The Hunt (Jagten) (London Film Festival review)

The Hunt Jagten green light Mads Mikkelsen

I’m “biast” (pro): nothing

I’m “biast” (con): nothing

(what is this about? see my critic’s minifesto)

The mass hysteria surrounding child sexual abuse has never seen as compelling or as cautionary an examination as the tragic mess this riveting Danish film delves into. We know there is no question whatsoever that kindergarten teacher Lucas (Mads Mikkelsen: A Royal Affair) is completely innocent of the accusation lobbed by little Klara (Annika Wedderkopp), who told a lie about something he did as payback for his rebuffing a gift she offered him… a gift he refused, ironically, precisely because accepting it could have been perceived as improper. Director Thomas Vinterberg (who wrote the script with Tobias Lindholm) is startlingly unsentimental about children’s inner lives: kids do lie, kids can be vindictive, though of course Klara has no idea what impact her lie will have, and the sad and lonely child is in fact only reacting to the emotional turmoil in the adults around her: her parents, close friends of Lucas’s, fight all the time, and Lucas had been the one adult whose (completely proper) attention she had been able to count on. (Her lie is fueled by some grownup knowledge she accidentally acquired via her teenaged brother, whose adolescent porn viewing with his friends Klara catches a glimpse of. Which she’s able to do because, it seems, almost everyone around her mostly ignores her.) Yet Vinterberg never lets the response from the other adults to Klara’s accusation get implausibly out of hand, either: other teachers, parents, investigators, all of them have only the best of intentions, even when they inadvertently put ideas into Klara’s head that she could never have had on her own. Maddening frustrations come not from the film, which is masterful — Mikkelsen is heartbreakingly good as kind, gentle Lucas reels from the impact of such a terrible charge — but from the irreconcilable difficulties of the situation, in which the fear of a very real and very awful crime that children do sometimes fall victim to bangs up against the very real and very awful reality of false accusations and the smearing of a good man’s name and character. Vinterberg has no answers, just an admonition not to let fear and worry rule us, coupled with an acknowledgement that in some situations, that is nigh on impossible.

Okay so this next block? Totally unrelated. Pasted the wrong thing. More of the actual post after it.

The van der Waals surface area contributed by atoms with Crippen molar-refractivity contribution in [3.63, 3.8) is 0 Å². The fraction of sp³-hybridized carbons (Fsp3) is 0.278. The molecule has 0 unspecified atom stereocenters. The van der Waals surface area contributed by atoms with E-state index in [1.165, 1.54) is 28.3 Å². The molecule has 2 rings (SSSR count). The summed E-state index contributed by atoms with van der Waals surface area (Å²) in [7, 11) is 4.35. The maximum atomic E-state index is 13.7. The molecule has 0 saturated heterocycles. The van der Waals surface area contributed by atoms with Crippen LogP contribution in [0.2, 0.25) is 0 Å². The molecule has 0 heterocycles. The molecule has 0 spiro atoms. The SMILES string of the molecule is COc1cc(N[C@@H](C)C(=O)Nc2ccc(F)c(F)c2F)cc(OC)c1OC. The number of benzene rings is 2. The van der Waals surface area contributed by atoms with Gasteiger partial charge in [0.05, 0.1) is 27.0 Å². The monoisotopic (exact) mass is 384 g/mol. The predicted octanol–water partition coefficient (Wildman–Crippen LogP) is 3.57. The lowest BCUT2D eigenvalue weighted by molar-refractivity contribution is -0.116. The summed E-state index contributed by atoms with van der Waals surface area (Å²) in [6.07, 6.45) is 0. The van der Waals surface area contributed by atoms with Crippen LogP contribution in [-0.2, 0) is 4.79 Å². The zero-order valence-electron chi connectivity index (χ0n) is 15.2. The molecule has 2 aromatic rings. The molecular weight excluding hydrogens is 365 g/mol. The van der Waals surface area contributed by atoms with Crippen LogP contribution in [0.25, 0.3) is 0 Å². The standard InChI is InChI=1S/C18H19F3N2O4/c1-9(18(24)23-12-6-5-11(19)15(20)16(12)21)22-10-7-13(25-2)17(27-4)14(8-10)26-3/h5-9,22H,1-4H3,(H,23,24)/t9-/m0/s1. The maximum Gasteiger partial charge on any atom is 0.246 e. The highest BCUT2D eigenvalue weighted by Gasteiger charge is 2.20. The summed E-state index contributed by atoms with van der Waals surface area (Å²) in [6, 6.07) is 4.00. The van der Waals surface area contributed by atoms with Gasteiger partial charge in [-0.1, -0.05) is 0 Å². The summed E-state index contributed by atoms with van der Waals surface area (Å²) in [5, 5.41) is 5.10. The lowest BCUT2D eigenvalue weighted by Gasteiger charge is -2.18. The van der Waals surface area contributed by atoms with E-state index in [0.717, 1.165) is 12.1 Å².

viewed during the 56th BFI London Film Festival

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